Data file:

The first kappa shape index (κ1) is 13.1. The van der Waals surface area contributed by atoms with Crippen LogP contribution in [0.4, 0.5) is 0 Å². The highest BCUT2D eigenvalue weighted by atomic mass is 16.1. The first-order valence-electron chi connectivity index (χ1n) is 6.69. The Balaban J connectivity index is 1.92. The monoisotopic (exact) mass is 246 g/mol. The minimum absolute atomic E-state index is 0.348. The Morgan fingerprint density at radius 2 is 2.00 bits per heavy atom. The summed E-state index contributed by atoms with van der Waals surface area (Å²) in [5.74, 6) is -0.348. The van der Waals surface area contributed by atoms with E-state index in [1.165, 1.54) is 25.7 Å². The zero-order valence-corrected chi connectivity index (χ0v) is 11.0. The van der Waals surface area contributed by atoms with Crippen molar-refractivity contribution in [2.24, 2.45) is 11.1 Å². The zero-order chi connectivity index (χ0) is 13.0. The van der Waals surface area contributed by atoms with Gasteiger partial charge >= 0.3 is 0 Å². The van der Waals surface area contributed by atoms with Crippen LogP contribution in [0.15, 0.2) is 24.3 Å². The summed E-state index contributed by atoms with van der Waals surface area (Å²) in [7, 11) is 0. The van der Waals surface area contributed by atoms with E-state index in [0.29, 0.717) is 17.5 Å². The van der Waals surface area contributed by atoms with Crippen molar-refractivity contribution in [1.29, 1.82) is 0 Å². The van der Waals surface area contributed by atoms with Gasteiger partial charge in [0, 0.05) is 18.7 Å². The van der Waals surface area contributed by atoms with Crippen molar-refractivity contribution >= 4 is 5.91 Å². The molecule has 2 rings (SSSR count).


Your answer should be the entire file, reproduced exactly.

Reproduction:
The first kappa shape index (κ1) is 13.1. The van der Waals surface area contributed by atoms with Crippen LogP contribution in [0.4, 0.5) is 0 Å². The highest BCUT2D eigenvalue weighted by atomic mass is 16.1. The first-order valence-electron chi connectivity index (χ1n) is 6.69. The Balaban J connectivity index is 1.92. The monoisotopic (exact) mass is 246 g/mol. The minimum absolute atomic E-state index is 0.348. The Morgan fingerprint density at radius 2 is 2.00 bits per heavy atom. The summed E-state index contributed by atoms with van der Waals surface area (Å²) in [5.74, 6) is -0.348. The van der Waals surface area contributed by atoms with E-state index in [1.165, 1.54) is 25.7 Å². The zero-order valence-corrected chi connectivity index (χ0v) is 11.0. The van der Waals surface area contributed by atoms with Crippen molar-refractivity contribution in [2.24, 2.45) is 11.1 Å². The zero-order chi connectivity index (χ0) is 13.0. The van der Waals surface area contributed by atoms with Gasteiger partial charge >= 0.3 is 0 Å². The van der Waals surface area contributed by atoms with Crippen LogP contribution in [0.15, 0.2) is 24.3 Å². The summed E-state index contributed by atoms with van der Waals surface area (Å²) in [7, 11) is 0. The van der Waals surface area contributed by atoms with E-state index in [0.29, 0.717) is 17.5 Å². The van der Waals surface area contributed by atoms with Crippen molar-refractivity contribution in [1.29, 1.82) is 0 Å². The van der Waals surface area contributed by atoms with Gasteiger partial charge in [0, 0.05) is 18.7 Å². The van der Waals surface area contributed by atoms with Crippen molar-refractivity contribution >= 4 is 5.91 Å². The molecule has 2 rings (SSSR count).